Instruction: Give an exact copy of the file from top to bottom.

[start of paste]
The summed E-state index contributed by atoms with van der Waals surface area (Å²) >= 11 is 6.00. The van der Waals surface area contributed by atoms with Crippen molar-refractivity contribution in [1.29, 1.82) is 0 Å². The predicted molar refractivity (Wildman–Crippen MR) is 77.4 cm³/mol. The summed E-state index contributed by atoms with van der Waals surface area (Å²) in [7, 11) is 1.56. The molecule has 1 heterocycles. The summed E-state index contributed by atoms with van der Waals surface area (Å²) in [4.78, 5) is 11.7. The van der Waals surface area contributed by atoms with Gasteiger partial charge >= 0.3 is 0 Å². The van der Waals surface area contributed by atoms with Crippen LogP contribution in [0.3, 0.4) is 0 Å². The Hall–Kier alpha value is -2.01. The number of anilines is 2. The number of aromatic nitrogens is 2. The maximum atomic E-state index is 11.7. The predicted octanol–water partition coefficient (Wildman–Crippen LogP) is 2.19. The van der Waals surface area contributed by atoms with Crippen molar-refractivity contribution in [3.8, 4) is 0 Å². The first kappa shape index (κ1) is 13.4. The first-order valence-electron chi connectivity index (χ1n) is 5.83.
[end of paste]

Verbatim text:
The summed E-state index contributed by atoms with van der Waals surface area (Å²) >= 11 is 6.00. The van der Waals surface area contributed by atoms with Crippen molar-refractivity contribution in [1.29, 1.82) is 0 Å². The predicted molar refractivity (Wildman–Crippen MR) is 77.4 cm³/mol. The summed E-state index contributed by atoms with van der Waals surface area (Å²) in [7, 11) is 1.56. The molecule has 1 heterocycles. The summed E-state index contributed by atoms with van der Waals surface area (Å²) in [4.78, 5) is 11.7. The van der Waals surface area contributed by atoms with Gasteiger partial charge >= 0.3 is 0 Å². The van der Waals surface area contributed by atoms with Crippen LogP contribution in [0.3, 0.4) is 0 Å². The Hall–Kier alpha value is -2.01. The number of anilines is 2. The number of aromatic nitrogens is 2. The maximum atomic E-state index is 11.7. The predicted octanol–water partition coefficient (Wildman–Crippen LogP) is 2.19. The van der Waals surface area contributed by atoms with Crippen molar-refractivity contribution in [3.8, 4) is 0 Å². The first kappa shape index (κ1) is 13.4. The first-order valence-electron chi connectivity index (χ1n) is 5.83.